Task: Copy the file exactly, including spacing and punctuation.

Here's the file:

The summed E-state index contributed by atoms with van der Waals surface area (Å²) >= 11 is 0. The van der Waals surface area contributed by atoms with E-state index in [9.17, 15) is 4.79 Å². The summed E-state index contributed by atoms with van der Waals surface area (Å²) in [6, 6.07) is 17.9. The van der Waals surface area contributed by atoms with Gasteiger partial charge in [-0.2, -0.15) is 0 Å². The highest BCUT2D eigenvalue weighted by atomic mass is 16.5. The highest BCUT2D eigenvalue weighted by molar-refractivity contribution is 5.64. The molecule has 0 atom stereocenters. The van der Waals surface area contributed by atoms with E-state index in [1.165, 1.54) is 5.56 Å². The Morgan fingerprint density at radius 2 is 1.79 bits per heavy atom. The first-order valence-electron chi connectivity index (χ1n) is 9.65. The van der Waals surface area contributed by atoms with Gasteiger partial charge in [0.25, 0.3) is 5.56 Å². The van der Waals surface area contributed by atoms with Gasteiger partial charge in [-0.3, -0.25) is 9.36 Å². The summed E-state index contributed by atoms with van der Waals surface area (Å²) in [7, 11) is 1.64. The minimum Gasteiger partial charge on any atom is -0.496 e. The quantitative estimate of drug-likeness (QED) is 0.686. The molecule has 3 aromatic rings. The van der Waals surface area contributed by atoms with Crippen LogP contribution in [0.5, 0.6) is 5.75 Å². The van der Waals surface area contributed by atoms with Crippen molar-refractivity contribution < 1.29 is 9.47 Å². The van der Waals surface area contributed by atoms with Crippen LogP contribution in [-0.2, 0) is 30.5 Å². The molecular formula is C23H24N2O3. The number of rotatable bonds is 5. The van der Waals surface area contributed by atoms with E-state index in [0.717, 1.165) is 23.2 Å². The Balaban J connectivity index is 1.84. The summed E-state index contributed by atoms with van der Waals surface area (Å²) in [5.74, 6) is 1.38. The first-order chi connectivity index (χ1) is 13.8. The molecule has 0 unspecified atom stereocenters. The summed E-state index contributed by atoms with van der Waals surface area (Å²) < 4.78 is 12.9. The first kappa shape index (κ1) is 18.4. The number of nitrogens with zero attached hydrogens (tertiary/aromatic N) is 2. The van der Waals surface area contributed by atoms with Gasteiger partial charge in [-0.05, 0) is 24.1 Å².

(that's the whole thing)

The summed E-state index contributed by atoms with van der Waals surface area (Å²) >= 11 is 0. The van der Waals surface area contributed by atoms with E-state index in [9.17, 15) is 4.79 Å². The summed E-state index contributed by atoms with van der Waals surface area (Å²) in [6, 6.07) is 17.9. The van der Waals surface area contributed by atoms with Gasteiger partial charge in [-0.2, -0.15) is 0 Å². The highest BCUT2D eigenvalue weighted by atomic mass is 16.5. The highest BCUT2D eigenvalue weighted by molar-refractivity contribution is 5.64. The molecule has 0 atom stereocenters. The van der Waals surface area contributed by atoms with E-state index in [1.165, 1.54) is 5.56 Å². The Morgan fingerprint density at radius 2 is 1.79 bits per heavy atom. The first-order valence-electron chi connectivity index (χ1n) is 9.65. The van der Waals surface area contributed by atoms with Gasteiger partial charge in [0.25, 0.3) is 5.56 Å². The van der Waals surface area contributed by atoms with Gasteiger partial charge in [-0.3, -0.25) is 9.36 Å². The summed E-state index contributed by atoms with van der Waals surface area (Å²) in [7, 11) is 1.64. The minimum Gasteiger partial charge on any atom is -0.496 e. The quantitative estimate of drug-likeness (QED) is 0.686. The molecule has 3 aromatic rings. The van der Waals surface area contributed by atoms with Crippen LogP contribution in [0.5, 0.6) is 5.75 Å². The van der Waals surface area contributed by atoms with Crippen molar-refractivity contribution < 1.29 is 9.47 Å². The van der Waals surface area contributed by atoms with Crippen LogP contribution in [-0.2, 0) is 30.5 Å². The molecular formula is C23H24N2O3. The number of rotatable bonds is 5. The van der Waals surface area contributed by atoms with E-state index in [0.717, 1.165) is 23.2 Å². The Balaban J connectivity index is 1.84. The summed E-state index contributed by atoms with van der Waals surface area (Å²) in [5.74, 6) is 1.38. The first-order chi connectivity index (χ1) is 13.8. The molecule has 0 unspecified atom stereocenters. The summed E-state index contributed by atoms with van der Waals surface area (Å²) < 4.78 is 12.9. The first kappa shape index (κ1) is 18.4. The number of nitrogens with zero attached hydrogens (tertiary/aromatic N) is 2. The van der Waals surface area contributed by atoms with Gasteiger partial charge in [-0.05, 0) is 24.1 Å².